' Boil three pints shelled pease in three quarts of water; when quite soft, mash through a colander, adding a little water to free the pulp from the skins; return pulp to the water in which it was boiled, add a head of lettuce chopped, and half a pint young pease; boil half an hour, season with salt and pepper, and thicken with two tablespoons butter rubbed into a little flour. Serve with bits of toasted bread. The soup, when done, should be as thick as cream. Some omit the lettuce.
To one gallon of water add six large potatoes chopped fine, one tea-cup rice, a lump of butter size of an egg, one table-spoon flour. Work butter and flour together, and add one tea-cup sweet cream just before taking from the fire. Boil one hour. - Miss Lida Canby.
Five gallons water, six potatoes and three turnips sliced; boil five-hours until perfectly dissolved and the consistency of pea soup, fill-ing up as it boils away; add butter size of an egg, season with salt and pepper, and serve. A small piece salt pork, a bone or bit of veal or lamb, and an onion, may be added to vary this soup.
Skim and strain one gallon of stock made from nice fresh beef; take three quarts tomatoes, remove skin and cut out hard center, put through a fine sieve, and add to the stock; make a paste of butter and flour, and, when the stock begins to boil, stir in half a tea-cup, taking care not to have it lumpy; boil twenty minutes, seasoning with salt and pepper to taste. Two quarts canned tomatoes will answer. - Mrs. Col. Reid, Delaware.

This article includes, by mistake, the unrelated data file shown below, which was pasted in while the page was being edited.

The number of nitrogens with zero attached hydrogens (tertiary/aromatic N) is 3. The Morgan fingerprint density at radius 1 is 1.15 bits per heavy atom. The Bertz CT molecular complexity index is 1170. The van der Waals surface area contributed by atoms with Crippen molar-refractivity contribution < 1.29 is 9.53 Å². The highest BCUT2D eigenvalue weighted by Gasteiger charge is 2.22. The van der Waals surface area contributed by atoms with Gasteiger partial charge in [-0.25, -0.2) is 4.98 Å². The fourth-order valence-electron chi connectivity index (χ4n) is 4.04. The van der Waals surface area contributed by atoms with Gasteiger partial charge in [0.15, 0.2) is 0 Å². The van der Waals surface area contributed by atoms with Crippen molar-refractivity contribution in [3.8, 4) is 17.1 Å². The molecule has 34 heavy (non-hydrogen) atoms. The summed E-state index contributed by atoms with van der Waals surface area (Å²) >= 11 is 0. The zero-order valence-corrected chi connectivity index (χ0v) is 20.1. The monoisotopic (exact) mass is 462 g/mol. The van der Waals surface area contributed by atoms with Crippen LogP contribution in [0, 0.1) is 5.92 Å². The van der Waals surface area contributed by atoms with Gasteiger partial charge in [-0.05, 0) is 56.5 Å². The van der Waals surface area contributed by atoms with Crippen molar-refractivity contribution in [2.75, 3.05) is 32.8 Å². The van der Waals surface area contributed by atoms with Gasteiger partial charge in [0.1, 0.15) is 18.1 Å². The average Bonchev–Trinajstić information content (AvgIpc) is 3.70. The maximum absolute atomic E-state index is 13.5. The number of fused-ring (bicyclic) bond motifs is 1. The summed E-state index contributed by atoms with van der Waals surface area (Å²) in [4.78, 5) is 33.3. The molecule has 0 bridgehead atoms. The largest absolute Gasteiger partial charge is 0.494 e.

One quart tomatoes, one of water; stew till soft; add tea-spoon soda, allow to effervesce, and add quart of boiling milk, salt, butter, and pepper to taste, with a little rolled cracker; boil a few minutes and serve. - Mrs. D. C. Conkey,
After boiling a soup bone or piece of beef until done, add to the broth boiling water to make the amount of soup wanted, and when boiling again add a large handful of cabbage cut fine as for slaw, a half pint of tomatoes, canned or fresh; peel and slice and add three large or four small onions, and two or three potatoes (some use a half tea-cup of dried or half pint of green corn; if dried corn is used, it should be soaked). Let boil from half to three-quarters of an hour; if you like a little thickening, stir an egg or yolk with a large spoonful of milk and a tea-spoon of flour, put in five or ten minutes before taking off; this makes it very rich. Serve with crackers. - Mrs. H. C. Vosbury.
Three onions, three carrots, three turnips, one small cabbage, one pint tomatoes; chop all the vegetables except the tomatoes very fine, have ready in a porcelain kettle three quarts boiling water, put in all except cabbage and tomatoes and simmer for half an hour, then add the chopped cabbage and tomatoes (the tomatoes previously stewed), also a bunch of sweet herbs. Let soup boil for twenty minutes, strain through sieve, rubbing all the vegetables through. Take two table-spoons of best butter and one of flour and beat to a cream. Now pepper and salt soup to taste, and add a tea-spoon of white sugar, a half cup of sweet cream if you have it, and last stir in the butter and flour; let it boil up and it is ready for the table. Serve with fried bread-chips, or poached eggs one in each dish. - Mrs. H. H. Herbert, Benson,